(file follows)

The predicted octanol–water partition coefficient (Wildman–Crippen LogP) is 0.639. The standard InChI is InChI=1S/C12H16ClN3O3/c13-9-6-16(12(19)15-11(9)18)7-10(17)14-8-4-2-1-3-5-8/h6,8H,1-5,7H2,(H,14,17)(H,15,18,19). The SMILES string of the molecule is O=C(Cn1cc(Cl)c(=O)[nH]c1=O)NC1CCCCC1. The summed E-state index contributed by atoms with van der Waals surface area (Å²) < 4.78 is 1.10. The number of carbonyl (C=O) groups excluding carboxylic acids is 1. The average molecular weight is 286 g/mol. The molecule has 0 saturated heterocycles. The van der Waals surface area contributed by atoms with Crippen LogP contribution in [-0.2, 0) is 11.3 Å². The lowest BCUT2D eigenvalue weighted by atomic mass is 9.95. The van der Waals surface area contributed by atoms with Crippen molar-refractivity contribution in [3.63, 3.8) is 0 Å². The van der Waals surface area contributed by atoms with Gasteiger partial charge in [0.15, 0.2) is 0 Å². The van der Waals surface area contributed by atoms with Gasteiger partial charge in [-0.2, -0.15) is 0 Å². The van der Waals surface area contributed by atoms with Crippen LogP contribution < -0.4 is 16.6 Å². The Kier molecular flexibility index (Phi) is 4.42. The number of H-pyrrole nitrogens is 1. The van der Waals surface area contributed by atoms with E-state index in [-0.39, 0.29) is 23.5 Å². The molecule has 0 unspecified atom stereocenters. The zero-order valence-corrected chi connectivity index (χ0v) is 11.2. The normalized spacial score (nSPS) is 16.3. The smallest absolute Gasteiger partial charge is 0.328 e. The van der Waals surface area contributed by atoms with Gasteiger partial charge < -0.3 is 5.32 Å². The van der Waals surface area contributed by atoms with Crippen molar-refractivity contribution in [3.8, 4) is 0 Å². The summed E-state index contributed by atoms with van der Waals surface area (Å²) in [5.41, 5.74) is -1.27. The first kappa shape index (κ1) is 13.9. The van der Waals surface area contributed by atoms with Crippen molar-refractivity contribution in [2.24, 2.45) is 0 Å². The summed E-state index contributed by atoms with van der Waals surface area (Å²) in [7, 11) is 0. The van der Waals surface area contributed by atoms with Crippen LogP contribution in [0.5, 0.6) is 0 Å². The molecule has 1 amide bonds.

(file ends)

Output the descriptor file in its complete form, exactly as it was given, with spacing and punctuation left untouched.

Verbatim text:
The predicted octanol–water partition coefficient (Wildman–Crippen LogP) is 0.639. The standard InChI is InChI=1S/C12H16ClN3O3/c13-9-6-16(12(19)15-11(9)18)7-10(17)14-8-4-2-1-3-5-8/h6,8H,1-5,7H2,(H,14,17)(H,15,18,19). The SMILES string of the molecule is O=C(Cn1cc(Cl)c(=O)[nH]c1=O)NC1CCCCC1. The summed E-state index contributed by atoms with van der Waals surface area (Å²) < 4.78 is 1.10. The number of carbonyl (C=O) groups excluding carboxylic acids is 1. The average molecular weight is 286 g/mol. The molecule has 0 saturated heterocycles. The van der Waals surface area contributed by atoms with Crippen LogP contribution in [-0.2, 0) is 11.3 Å². The lowest BCUT2D eigenvalue weighted by atomic mass is 9.95. The van der Waals surface area contributed by atoms with Crippen molar-refractivity contribution in [3.63, 3.8) is 0 Å². The van der Waals surface area contributed by atoms with Gasteiger partial charge in [0.15, 0.2) is 0 Å². The van der Waals surface area contributed by atoms with Gasteiger partial charge in [-0.2, -0.15) is 0 Å². The van der Waals surface area contributed by atoms with Crippen LogP contribution < -0.4 is 16.6 Å². The Kier molecular flexibility index (Phi) is 4.42. The number of H-pyrrole nitrogens is 1. The van der Waals surface area contributed by atoms with E-state index in [-0.39, 0.29) is 23.5 Å². The molecule has 0 unspecified atom stereocenters. The zero-order valence-corrected chi connectivity index (χ0v) is 11.2. The normalized spacial score (nSPS) is 16.3. The smallest absolute Gasteiger partial charge is 0.328 e. The van der Waals surface area contributed by atoms with Gasteiger partial charge < -0.3 is 5.32 Å². The van der Waals surface area contributed by atoms with Crippen molar-refractivity contribution in [3.8, 4) is 0 Å². The summed E-state index contributed by atoms with van der Waals surface area (Å²) in [5.41, 5.74) is -1.27. The first kappa shape index (κ1) is 13.9. The van der Waals surface area contributed by atoms with Crippen molar-refractivity contribution in [2.24, 2.45) is 0 Å². The summed E-state index contributed by atoms with van der Waals surface area (Å²) in [7, 11) is 0. The van der Waals surface area contributed by atoms with Crippen LogP contribution in [0.5, 0.6) is 0 Å². The molecule has 1 amide bonds.